Connect : Connect November 2011
20 Above: Play - photo by Chamroeun Chim Opposite page: Bokator - traditional Khmer martial art, photo by Chamroeun Chim. Opposite bottom left: Gecko families, photo by Dennis K Johnson Opposite bottom right: Clementine with Gecko kids, photo by Chamroeun Chim. Previous page: Gecko family, photo by Dennis K Johnson Clementina Velasco Country Cambodia | Assignment Community Outreach Support Coordinator Host Organisation : Green Gecko Project | www.greengeckoproject.org Australian Partner Organisation Rotary Club of Frankston | www.rotaryfrankston.org.au Return to Siem Reap: From AYAD to Australian Volunteer In the stifing heat, we’re surrounded by the multicoloured umbrellas of the market sellers. One woman meticulously stacks and re-stacks her collection of bright pink dragonfruit. Another sits in a hammock above her selection of cuts of meat, half-heartedly trying - in vain- to keep the fies away by ficking at them with a plastic bag tied to the end of a stick. The shot pans and zooms in on a group of teenagers, and Chhai starts his piece to camera. "This is green mango", he says with a wide grin. "We eat it with chilli and salt." He picks up the market seller's knife and strikes the mango. Nothing happens. He tries once more, and again, but this mango is a little too green – rock solid, in fact – and we all burst into laughter as he tries to prise a piece away from the fruit with his teeth, to no avail. We're standing in the middle of a local market in Siem Reap, Cambodia, where I have been based at the Green Gecko Project since early 2010. Green Gecko works closely with 70 former street children and their 32 families, aiming to break the begging cycle for good through long term education, health and community development initiatives. The short flms we are working on today are designed to help kids in Australia learn more about life in Cambodia, and to help them support Green Gecko's work through fundraising in their local communities. I frst came to Green Gecko as a short-term volunteer, teaching as part of their activities program for two months in 2009. The activities program aims to enrich the children's learning experiences and provide a holistic education in addition to their formal Khmer and English schooling through a range of subjects including library, computers, logic, creative arts and living values. Prior to my trip, I had fundraised for Green Gecko with the help of friends, family and local Rotary clubs in my hometown of Wollongong, NSW. This gave me my frst taste of applying my professional skills to support the project's work. Little did I know that less than 12 months later, I would be packing my bags to move to Cambodia on a more permanent basis. Nor did I realise that Siem Reap would become my second home. In July 2010, I began a 12 month assignment working on Green Gecko Project's marketing and funding development through the Australian Youth Ambassadors for Development (AYAD) Program. My past experiences as a fundraiser and supporter of the organisation in Australia helped me quickly get a feel for my new role. Priority number one was to make communicating with our supporters easier and more effective, and we jumped right into improving the way we use our website, email newsletters and Facebook page to keep them in the loop. Other projects included sourcing locally produced and fair trade products which aligned with Gecko's philosophies for our gift shop, and fne-tuning systems for processing donations from around the world. A good friend in Australia often jokes "are you pedalling fast enough for Skype to work?" when I jump online in Siem Reap,andIgooutofmywaytopointoutthatIworkinan offce, with a desk and a computer, just like any other job. But when I think about it, I know the truest answer is somewhere between her extreme and mine. Back home, I would be hard pressed to fnd myself negotiating tropical thunderstorms and fash fooding to get to an important meeting with donors. I doubt I would ever be caught weaving through traffc on a moto, trying to avoid potholes and cows as volunteer flmmaker Gemma sits behind me, trying to get the perfect shot of a tuk-tuk flled with children and staff. And I defnitely wouldn’t end up standing in the shadow of a centuries-old Angkorian era temple, sorting through traditional Khmer scarves (kramas) with my counterpart Eng Neang, picking out our favourite colours and designs for the gift shop. After a whirlwind trip home to visit family and friends and attend a pre-departure briefng in Adelaide, the adventure continues. I've returned to Siem Reap and the Green Gecko Project as an Australian Volunteer, this time focusing on the project's community development and outreach support work. Continuing the friendships I've made is one of the best parts about returning to work with the organisation, and something that just can't be rushed. It's Day 2 of my new assignment. So far, I've joked with the kids, practiced my Khmer with the staff and, in the meantime, caught up on the workplace gossip. One of our mums – who is now also a staff member – proudly tells me that walking to school with the kids has helped her lose three kilos, and I am just as proud that I can fnally understand what she’s saying! As the power cut that started at 8am stretches into the afternoon, I can't help but wish I did have a bicycle that could power our offce computers, along with a couple of fans, too. Instead, I head outside to an open-air classroom, put pen to paper, and have to admit – it’s defnitely not like any other job. To fnd out more about the Green Gecko Project or check out its new short flm resources for schools and community groups in Australia (online from December), visit greengeckoproject.org or fnd the project on Facebook.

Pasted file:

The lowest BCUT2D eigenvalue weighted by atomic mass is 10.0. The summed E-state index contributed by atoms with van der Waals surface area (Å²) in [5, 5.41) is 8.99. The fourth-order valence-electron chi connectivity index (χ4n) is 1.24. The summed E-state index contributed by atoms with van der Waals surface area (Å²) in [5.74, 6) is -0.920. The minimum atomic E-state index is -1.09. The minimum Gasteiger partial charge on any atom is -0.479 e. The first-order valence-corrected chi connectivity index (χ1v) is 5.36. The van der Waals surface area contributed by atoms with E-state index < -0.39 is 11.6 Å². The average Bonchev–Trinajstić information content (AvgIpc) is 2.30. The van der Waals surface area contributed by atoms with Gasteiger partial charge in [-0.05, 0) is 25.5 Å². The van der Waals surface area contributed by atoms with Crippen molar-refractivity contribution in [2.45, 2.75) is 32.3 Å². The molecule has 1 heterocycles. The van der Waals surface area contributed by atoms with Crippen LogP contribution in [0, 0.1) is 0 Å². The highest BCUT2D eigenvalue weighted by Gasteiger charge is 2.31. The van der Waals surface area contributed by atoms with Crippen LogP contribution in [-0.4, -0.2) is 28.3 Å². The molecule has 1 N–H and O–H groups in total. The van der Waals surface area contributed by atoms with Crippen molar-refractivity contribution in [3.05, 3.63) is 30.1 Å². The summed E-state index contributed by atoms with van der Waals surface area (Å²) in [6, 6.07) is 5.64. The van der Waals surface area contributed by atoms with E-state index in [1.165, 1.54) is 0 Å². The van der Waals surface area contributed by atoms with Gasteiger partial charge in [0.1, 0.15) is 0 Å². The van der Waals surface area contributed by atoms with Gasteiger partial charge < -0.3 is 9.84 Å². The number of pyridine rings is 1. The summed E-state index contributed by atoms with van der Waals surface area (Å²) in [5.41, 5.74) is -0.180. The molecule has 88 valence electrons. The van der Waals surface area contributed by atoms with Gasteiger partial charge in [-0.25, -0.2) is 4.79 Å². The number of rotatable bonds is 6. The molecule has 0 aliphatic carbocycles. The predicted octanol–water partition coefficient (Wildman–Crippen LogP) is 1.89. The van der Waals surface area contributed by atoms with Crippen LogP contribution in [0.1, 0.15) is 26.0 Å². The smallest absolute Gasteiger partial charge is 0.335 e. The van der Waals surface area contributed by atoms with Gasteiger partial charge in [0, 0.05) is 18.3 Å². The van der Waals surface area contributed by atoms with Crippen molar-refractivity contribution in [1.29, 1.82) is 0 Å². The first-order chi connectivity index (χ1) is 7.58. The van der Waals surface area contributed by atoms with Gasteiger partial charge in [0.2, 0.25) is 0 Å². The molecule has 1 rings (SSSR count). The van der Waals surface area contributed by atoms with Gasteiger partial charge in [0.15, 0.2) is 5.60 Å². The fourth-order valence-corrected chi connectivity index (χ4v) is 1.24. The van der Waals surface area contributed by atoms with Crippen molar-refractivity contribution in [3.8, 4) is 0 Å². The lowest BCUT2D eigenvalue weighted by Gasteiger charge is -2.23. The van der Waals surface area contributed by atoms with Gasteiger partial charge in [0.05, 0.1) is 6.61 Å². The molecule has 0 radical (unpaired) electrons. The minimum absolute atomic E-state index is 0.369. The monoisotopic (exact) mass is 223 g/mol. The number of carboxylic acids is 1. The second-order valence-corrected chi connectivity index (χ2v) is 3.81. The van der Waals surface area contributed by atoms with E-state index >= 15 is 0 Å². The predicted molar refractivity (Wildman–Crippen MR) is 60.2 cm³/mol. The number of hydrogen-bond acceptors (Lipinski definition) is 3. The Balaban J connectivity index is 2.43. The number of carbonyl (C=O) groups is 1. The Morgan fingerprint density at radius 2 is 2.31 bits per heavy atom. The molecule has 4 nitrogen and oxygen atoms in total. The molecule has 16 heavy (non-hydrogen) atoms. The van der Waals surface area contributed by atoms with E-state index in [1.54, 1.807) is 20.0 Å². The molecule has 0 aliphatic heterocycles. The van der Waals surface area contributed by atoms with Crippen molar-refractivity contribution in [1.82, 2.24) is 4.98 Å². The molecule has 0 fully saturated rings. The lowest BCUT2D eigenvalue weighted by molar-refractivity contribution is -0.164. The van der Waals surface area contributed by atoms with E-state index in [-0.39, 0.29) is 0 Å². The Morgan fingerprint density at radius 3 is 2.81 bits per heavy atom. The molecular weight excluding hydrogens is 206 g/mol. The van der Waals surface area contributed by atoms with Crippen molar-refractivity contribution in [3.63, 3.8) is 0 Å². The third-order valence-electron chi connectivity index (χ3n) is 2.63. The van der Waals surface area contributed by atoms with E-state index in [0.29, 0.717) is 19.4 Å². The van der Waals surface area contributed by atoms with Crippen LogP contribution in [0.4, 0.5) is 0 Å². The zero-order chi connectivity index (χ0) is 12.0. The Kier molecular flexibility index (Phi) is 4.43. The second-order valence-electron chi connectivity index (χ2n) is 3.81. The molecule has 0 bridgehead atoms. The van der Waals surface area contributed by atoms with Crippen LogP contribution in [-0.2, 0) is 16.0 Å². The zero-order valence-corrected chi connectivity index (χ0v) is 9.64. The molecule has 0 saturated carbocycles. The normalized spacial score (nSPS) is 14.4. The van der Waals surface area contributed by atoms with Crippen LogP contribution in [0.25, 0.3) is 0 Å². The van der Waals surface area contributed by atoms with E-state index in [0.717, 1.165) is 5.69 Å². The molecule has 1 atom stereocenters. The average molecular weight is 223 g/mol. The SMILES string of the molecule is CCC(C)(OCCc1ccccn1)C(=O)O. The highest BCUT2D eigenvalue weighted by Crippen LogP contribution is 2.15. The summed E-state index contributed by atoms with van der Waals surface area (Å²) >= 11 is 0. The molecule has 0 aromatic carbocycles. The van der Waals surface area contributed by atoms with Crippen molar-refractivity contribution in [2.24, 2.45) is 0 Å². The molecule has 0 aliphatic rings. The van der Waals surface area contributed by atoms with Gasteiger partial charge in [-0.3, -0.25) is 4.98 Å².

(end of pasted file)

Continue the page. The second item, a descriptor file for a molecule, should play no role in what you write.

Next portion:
Connect March 2012